Eugene Weekly : Coverstory : 10.04.07

Eugene Weekly 25th Anniversary Issue

What are We Doing Here?
An introspective look at our unique publication

Starting the Paper
Silver linings in cloudy times

Thanks for the Memories

Getting Readers Excited
Your editor reflects on nearly a decade of reader response

EW Enviro

And time goes on, and on, and…
Eugene Weekly Timeline


EW Enviro

Ever wonder why EW reporters and staffers just look a little more rumpled and damp than our peers from the R-G or the TV stations? It’s all about sustainability. Almost our entire editorial staff walks or rides a bike to work, with some ventures into carpooling. The exception? Our editor with bad knees who saves fossil fuels with his 50 MPG vintage motorcycle. While this does give us a more windblown look than other news sources, it gives the EW some positive carbon credits on our in-house sustainability survey.

Mmmmm. Compost.

Our offices are downtown to encourage employees and customers to walk or bike to the building. Employees are allowed to bring their babies to work, cutting down on transportation and childcare costs. Dogs come too, sometimes. All employees get a free bus pass.

Almost everyone on staff winds up driving to work once in a while, and due to the nature of their jobs, the sales staff admits they drive to work a lot. We try to make up for this by making those who drive feel very, very guilty, and reminding them to use biofuels.

The EW offices recently underwent some enviro-friendly renovations. No, not the new vivid primary colors paint job; rather, we replaced the windows to become more energy efficient. We also replaced one of our old oil heaters with a heat pump, and we now burn biodiesel in the remaining oil furnace. EW staffers wear shorts in the summer and sweaters in the winter to keep our energy needs low and our fashion choices varied. Contrary to popular opinion, we don’t heat our offices with our own hot air. When we do use electricity and air conditioning, we buy wind-powered energy.

The EW recycles incessantly. All used paper is recycled. The plastics Sanipac doesn’t take go to Weyerhaeuser for recycling, and Styrofoam goes to NextStep Recycling. The EW uses post-consumer content paper everywhere we can (kitchen and bathroom too).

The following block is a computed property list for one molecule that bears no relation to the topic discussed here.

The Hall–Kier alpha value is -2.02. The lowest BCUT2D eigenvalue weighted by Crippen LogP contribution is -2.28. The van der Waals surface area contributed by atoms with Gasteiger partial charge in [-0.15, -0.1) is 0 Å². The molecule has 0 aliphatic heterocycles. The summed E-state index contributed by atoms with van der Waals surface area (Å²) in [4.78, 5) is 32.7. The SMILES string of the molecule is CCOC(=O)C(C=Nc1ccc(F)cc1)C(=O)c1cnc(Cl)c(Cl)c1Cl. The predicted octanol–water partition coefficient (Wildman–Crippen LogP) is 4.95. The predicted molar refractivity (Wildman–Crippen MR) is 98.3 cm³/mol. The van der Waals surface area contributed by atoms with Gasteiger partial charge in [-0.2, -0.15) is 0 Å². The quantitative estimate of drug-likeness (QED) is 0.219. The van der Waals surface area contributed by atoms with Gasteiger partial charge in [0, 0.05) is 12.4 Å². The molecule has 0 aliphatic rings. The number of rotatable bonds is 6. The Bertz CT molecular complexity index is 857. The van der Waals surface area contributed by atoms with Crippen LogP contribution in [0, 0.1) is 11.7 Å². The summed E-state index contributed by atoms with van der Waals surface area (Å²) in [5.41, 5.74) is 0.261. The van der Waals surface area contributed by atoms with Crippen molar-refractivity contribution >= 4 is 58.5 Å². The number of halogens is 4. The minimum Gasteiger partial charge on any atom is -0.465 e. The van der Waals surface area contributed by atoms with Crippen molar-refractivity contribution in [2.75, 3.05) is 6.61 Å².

One thing we can’t get around is the fact that we are a newspaper, which means the EW is printed on paper — we print some 40,000 papers a week. According to the American Forest and Paper Association, it takes one tree to make 2,700 copies of an average newspaper. We’d like to think we’re not average, but that still puts us at about 15 trees a week.

In an effort to slow the tree sacrifice down a little, our printer, Signature Graphics, prints the EW on 50 percent recycled newsprint and gets much of the new fibers from wood chips.

EW is printed using soy-based inks. Soy ink doesn’t make us taste any better, so please don’t lick the paper, but it does make the paper easier to recycle. Soy ink is more easily removed than petroleum-based inks.

We lose eco-points for the fact our paper is printed in Portland and trucked down to Eugene though 27 percent of our local distribution is by bicycle via Peddlers Express.

While we haven’t quite figured out kitchen composting yet — no one has volunteered to balance food scraps on the back of their bike — editor Ted Taylor composts the coffee grounds (the EW staff consumes a lot of coffee). He also reportedly feeds the grounds to his chickens, the results of which we enjoy as local eggs. Some of those food scraps we need to compost come from CSAs, and employees get produce as a company benefit, so we eat locally and healthy, too.

And finally, we support local business and publish more stories, commentaries and letters on environmental issues than any other media in the region. — Camilla Mortensen